Type 2 diabetes diet: Best & worst food choices for breakfast to keep blood sugar healthy

Diabetes type 2: Dr Zoe Williams discusses high blood sugar risks

Type 2 diabetes is a condition in which a person’s body struggles to respond to insulin properly, and as a result, a person’s blood glucose (sugar) levels become too high. If the condition is left untreated, serious complications can occur, including nerve damage, kidney failure and heart attack. It’s important to make some simple lifestyle changes in order to both prevent the condition and reduce blood glucose levels. Eating a healthy diet is one way to do this.

Try a high in fibre and low-sugar cereal (check the sugar content as some can be deceiving). Porridge is a great option, topped with nuts (no salt) and fruit (like berries or banana).

Choose a wholegrain bread, which is great for diabetes and digestive health. There are lots of varieties like seeded batch bread, multi-seed, granary, soya and linseed.

Avoid high sugar juices and smoothies. Best to try and make your own instead of buying a shop-bought variety and limit to about 150ml.

Avoid adding sugar and syrups into coffees.

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Breakfast is an essential meal and research shows that people with diabetes who eat breakfast are less likely to overeat throughout the day.

Experts also agree that adding avocado to your breakfast meal will help keep blood sugar levels low.

The creamy green fruit is packed with vitamins, nutrients and heart-healthy fats.

Avocados are low in carbohydrates which means they have little effect on blood sugar levels.

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Mashed banana on toast is a better option than jam or a sugary spreads and limit high-calorie spreads and butter.

Scrambled eggs are low in calories and help a person to feel fuller for longer.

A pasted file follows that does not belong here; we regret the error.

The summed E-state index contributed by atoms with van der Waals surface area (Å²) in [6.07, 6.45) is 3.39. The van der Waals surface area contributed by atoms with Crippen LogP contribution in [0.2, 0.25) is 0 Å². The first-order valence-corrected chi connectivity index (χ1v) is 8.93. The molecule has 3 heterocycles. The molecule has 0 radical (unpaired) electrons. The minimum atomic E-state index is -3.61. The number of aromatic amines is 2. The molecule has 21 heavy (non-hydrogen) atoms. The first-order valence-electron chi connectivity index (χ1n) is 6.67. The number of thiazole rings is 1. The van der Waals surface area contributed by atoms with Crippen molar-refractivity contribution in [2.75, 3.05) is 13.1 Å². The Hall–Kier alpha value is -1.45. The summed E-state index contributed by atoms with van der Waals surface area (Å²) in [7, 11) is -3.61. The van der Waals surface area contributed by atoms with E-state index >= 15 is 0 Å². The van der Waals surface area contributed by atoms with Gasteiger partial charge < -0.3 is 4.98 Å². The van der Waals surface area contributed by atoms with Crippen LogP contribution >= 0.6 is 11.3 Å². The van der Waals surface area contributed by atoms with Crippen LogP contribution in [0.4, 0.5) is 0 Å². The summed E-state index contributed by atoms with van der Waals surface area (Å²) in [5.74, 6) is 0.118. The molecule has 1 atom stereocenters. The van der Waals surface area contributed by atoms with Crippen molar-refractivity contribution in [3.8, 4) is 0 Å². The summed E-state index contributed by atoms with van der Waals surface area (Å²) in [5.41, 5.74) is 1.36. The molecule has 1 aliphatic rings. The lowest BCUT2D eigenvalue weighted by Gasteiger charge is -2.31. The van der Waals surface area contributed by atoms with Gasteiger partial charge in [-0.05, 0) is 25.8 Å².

Add it to a piece of wholemeal toast to help keep blood sugar levels healthy.

Avoid pastries and croissants (keep for an occasional treat).

Add extra fruit and veg to bump up your fibre intake. Good options are adding berries, dried fruit or half a banana to your cereal, or grilled tomatoes to eggs on toast.

For breakfast choices to keep to a minimum, the biggest culprits are granola with chocolate containing 24g of sugar, granola with dried fruit, nuts or seeds containing 10.8g, and sugar frosted cornflakes containing 11.5g of sugar.

To put it into perspective, The American Heart Association (AHA) recommends woman to consume only 25g of sugar and men 37.5g of sugar a day.

Oats have been proven to be the best breakfast for diabetics. Oats improve insulin sensitivity and are one of the healthiest grains on earth.

Studies show that oats have many health benefits which include weight loss, lower blood sugar levels and a reduced risk of heart disease.

Despite being a high-carb food, it is highly recommended for people with diabetes to opt for the oats in the morning.

“Nutrition labels can help you choose between products and keep a check on the number of foods you’re eating that are high in fat, salt and added sugars,” said the NHS.

The national health body added: “Most pre-packed food products have a list of ingredients on the packaging or attached label.

“The ingredient list can help you work out how healthy the product is. Ingredients are listed in order of weight, so the main ingredients in the packaged food always comes first so if the first few ingredients are high-sugar it’s best to avoid for diabetics.”

Breakfast is truly the most important meal of the day and for type 2 diabetics, oats is the best option to lower blood sugar levels and keep you feeling fuller for longer.

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